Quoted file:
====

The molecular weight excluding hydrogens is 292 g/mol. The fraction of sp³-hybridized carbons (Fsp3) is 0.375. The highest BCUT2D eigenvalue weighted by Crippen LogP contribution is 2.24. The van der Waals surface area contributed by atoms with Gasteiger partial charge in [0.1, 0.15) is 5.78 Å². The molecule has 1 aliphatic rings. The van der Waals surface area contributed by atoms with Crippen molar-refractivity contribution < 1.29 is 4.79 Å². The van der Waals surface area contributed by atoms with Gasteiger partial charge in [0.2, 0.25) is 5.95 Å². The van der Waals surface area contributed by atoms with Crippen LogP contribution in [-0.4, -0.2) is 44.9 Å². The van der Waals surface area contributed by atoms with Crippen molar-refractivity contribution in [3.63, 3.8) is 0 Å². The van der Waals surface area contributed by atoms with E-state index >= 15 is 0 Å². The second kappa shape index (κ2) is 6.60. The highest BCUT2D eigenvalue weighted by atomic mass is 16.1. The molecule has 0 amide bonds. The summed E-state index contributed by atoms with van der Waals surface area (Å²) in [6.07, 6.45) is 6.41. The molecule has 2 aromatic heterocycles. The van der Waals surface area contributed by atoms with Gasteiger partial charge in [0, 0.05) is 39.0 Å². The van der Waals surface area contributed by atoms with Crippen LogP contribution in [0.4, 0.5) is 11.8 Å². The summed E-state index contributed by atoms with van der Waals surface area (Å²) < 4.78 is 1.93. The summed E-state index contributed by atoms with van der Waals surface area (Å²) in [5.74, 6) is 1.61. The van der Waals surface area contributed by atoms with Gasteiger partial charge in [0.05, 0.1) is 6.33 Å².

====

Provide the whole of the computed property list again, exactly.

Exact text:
The molecular weight excluding hydrogens is 292 g/mol. The fraction of sp³-hybridized carbons (Fsp3) is 0.375. The highest BCUT2D eigenvalue weighted by Crippen LogP contribution is 2.24. The van der Waals surface area contributed by atoms with Gasteiger partial charge in [0.1, 0.15) is 5.78 Å². The molecule has 1 aliphatic rings. The van der Waals surface area contributed by atoms with Crippen molar-refractivity contribution < 1.29 is 4.79 Å². The van der Waals surface area contributed by atoms with Gasteiger partial charge in [0.2, 0.25) is 5.95 Å². The van der Waals surface area contributed by atoms with Crippen LogP contribution in [-0.4, -0.2) is 44.9 Å². The van der Waals surface area contributed by atoms with Crippen molar-refractivity contribution in [3.63, 3.8) is 0 Å². The van der Waals surface area contributed by atoms with E-state index >= 15 is 0 Å². The second kappa shape index (κ2) is 6.60. The highest BCUT2D eigenvalue weighted by atomic mass is 16.1. The molecule has 0 amide bonds. The summed E-state index contributed by atoms with van der Waals surface area (Å²) in [6.07, 6.45) is 6.41. The molecule has 2 aromatic heterocycles. The van der Waals surface area contributed by atoms with Gasteiger partial charge in [0, 0.05) is 39.0 Å². The van der Waals surface area contributed by atoms with Crippen LogP contribution in [0.4, 0.5) is 11.8 Å². The summed E-state index contributed by atoms with van der Waals surface area (Å²) < 4.78 is 1.93. The summed E-state index contributed by atoms with van der Waals surface area (Å²) in [5.74, 6) is 1.61. The van der Waals surface area contributed by atoms with Gasteiger partial charge in [0.05, 0.1) is 6.33 Å².